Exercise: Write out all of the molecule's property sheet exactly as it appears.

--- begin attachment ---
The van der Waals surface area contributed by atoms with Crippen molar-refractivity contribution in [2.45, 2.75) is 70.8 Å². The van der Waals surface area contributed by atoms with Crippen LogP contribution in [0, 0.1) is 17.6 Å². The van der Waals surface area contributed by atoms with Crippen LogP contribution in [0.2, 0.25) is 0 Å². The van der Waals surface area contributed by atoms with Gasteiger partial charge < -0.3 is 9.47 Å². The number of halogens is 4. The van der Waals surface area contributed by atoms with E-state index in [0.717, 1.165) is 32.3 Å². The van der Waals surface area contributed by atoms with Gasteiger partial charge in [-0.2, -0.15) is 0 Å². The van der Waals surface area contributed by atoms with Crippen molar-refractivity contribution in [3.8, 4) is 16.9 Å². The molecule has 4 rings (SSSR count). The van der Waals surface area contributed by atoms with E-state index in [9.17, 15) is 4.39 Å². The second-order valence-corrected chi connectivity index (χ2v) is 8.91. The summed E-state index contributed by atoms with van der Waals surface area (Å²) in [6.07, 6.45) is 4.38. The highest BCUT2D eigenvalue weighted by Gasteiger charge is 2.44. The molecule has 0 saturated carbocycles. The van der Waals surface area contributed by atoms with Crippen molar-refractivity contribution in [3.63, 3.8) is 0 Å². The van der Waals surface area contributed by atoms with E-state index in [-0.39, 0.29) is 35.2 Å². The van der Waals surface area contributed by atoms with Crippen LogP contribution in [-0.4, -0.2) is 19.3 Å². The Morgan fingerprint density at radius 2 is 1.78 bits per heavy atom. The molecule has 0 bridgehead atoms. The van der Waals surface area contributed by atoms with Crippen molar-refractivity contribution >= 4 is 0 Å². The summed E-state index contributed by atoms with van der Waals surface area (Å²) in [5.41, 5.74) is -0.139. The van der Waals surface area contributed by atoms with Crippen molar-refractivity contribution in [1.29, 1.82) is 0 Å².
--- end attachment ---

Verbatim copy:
The van der Waals surface area contributed by atoms with Crippen molar-refractivity contribution in [2.45, 2.75) is 70.8 Å². The van der Waals surface area contributed by atoms with Crippen LogP contribution in [0, 0.1) is 17.6 Å². The van der Waals surface area contributed by atoms with Crippen LogP contribution in [0.2, 0.25) is 0 Å². The van der Waals surface area contributed by atoms with Gasteiger partial charge < -0.3 is 9.47 Å². The number of halogens is 4. The van der Waals surface area contributed by atoms with E-state index in [0.717, 1.165) is 32.3 Å². The van der Waals surface area contributed by atoms with Gasteiger partial charge in [-0.2, -0.15) is 0 Å². The van der Waals surface area contributed by atoms with Crippen molar-refractivity contribution in [3.8, 4) is 16.9 Å². The molecule has 4 rings (SSSR count). The van der Waals surface area contributed by atoms with E-state index in [9.17, 15) is 4.39 Å². The second-order valence-corrected chi connectivity index (χ2v) is 8.91. The summed E-state index contributed by atoms with van der Waals surface area (Å²) in [6.07, 6.45) is 4.38. The highest BCUT2D eigenvalue weighted by Gasteiger charge is 2.44. The molecule has 0 saturated carbocycles. The van der Waals surface area contributed by atoms with Crippen molar-refractivity contribution in [3.63, 3.8) is 0 Å². The van der Waals surface area contributed by atoms with E-state index in [-0.39, 0.29) is 35.2 Å². The van der Waals surface area contributed by atoms with Crippen LogP contribution in [-0.4, -0.2) is 19.3 Å². The Morgan fingerprint density at radius 2 is 1.78 bits per heavy atom. The molecule has 0 bridgehead atoms. The van der Waals surface area contributed by atoms with Crippen molar-refractivity contribution >= 4 is 0 Å². The summed E-state index contributed by atoms with van der Waals surface area (Å²) in [5.41, 5.74) is -0.139. The van der Waals surface area contributed by atoms with Crippen molar-refractivity contribution in [1.29, 1.82) is 0 Å².